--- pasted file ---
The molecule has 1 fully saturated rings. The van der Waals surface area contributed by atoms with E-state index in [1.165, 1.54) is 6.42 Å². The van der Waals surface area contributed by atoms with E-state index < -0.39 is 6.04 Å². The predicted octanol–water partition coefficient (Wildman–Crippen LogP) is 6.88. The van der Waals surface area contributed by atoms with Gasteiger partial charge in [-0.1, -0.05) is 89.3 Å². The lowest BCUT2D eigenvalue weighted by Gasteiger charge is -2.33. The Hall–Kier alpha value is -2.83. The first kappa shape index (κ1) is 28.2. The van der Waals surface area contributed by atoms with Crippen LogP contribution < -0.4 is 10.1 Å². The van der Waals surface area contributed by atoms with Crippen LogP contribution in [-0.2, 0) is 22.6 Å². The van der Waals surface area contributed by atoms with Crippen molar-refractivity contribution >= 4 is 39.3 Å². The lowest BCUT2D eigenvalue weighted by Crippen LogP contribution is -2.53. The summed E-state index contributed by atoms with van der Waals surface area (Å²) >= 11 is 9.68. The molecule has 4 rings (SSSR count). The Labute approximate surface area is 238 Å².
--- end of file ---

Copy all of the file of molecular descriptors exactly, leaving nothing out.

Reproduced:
The molecule has 1 fully saturated rings. The van der Waals surface area contributed by atoms with E-state index in [1.165, 1.54) is 6.42 Å². The van der Waals surface area contributed by atoms with E-state index < -0.39 is 6.04 Å². The predicted octanol–water partition coefficient (Wildman–Crippen LogP) is 6.88. The van der Waals surface area contributed by atoms with Gasteiger partial charge in [-0.1, -0.05) is 89.3 Å². The lowest BCUT2D eigenvalue weighted by Gasteiger charge is -2.33. The Hall–Kier alpha value is -2.83. The first kappa shape index (κ1) is 28.2. The van der Waals surface area contributed by atoms with Crippen LogP contribution < -0.4 is 10.1 Å². The van der Waals surface area contributed by atoms with Crippen LogP contribution in [-0.2, 0) is 22.6 Å². The van der Waals surface area contributed by atoms with Crippen molar-refractivity contribution >= 4 is 39.3 Å². The lowest BCUT2D eigenvalue weighted by Crippen LogP contribution is -2.53. The summed E-state index contributed by atoms with van der Waals surface area (Å²) >= 11 is 9.68. The molecule has 4 rings (SSSR count). The Labute approximate surface area is 238 Å².